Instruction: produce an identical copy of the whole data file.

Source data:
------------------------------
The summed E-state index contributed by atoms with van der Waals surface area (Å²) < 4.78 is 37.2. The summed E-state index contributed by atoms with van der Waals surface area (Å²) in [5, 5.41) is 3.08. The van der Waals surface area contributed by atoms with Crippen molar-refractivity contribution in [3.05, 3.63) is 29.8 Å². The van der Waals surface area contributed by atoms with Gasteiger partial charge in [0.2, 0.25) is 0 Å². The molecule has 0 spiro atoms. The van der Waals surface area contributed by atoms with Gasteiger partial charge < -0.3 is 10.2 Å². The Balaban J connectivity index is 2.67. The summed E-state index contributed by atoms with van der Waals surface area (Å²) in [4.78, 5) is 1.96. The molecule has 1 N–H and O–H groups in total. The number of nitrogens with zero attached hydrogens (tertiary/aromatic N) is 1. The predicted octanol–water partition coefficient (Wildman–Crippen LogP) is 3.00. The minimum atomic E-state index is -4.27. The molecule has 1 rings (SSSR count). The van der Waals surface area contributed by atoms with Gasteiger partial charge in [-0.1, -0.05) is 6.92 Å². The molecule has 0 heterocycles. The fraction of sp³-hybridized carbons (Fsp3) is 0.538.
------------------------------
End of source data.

The summed E-state index contributed by atoms with van der Waals surface area (Å²) < 4.78 is 37.2. The summed E-state index contributed by atoms with van der Waals surface area (Å²) in [5, 5.41) is 3.08. The van der Waals surface area contributed by atoms with Crippen molar-refractivity contribution in [3.05, 3.63) is 29.8 Å². The van der Waals surface area contributed by atoms with Gasteiger partial charge in [0.2, 0.25) is 0 Å². The molecule has 0 spiro atoms. The van der Waals surface area contributed by atoms with Gasteiger partial charge < -0.3 is 10.2 Å². The Balaban J connectivity index is 2.67. The summed E-state index contributed by atoms with van der Waals surface area (Å²) in [4.78, 5) is 1.96. The molecule has 1 N–H and O–H groups in total. The number of nitrogens with zero attached hydrogens (tertiary/aromatic N) is 1. The predicted octanol–water partition coefficient (Wildman–Crippen LogP) is 3.00. The minimum atomic E-state index is -4.27. The molecule has 1 rings (SSSR count). The van der Waals surface area contributed by atoms with Gasteiger partial charge in [-0.1, -0.05) is 6.92 Å². The molecule has 0 heterocycles. The fraction of sp³-hybridized carbons (Fsp3) is 0.538.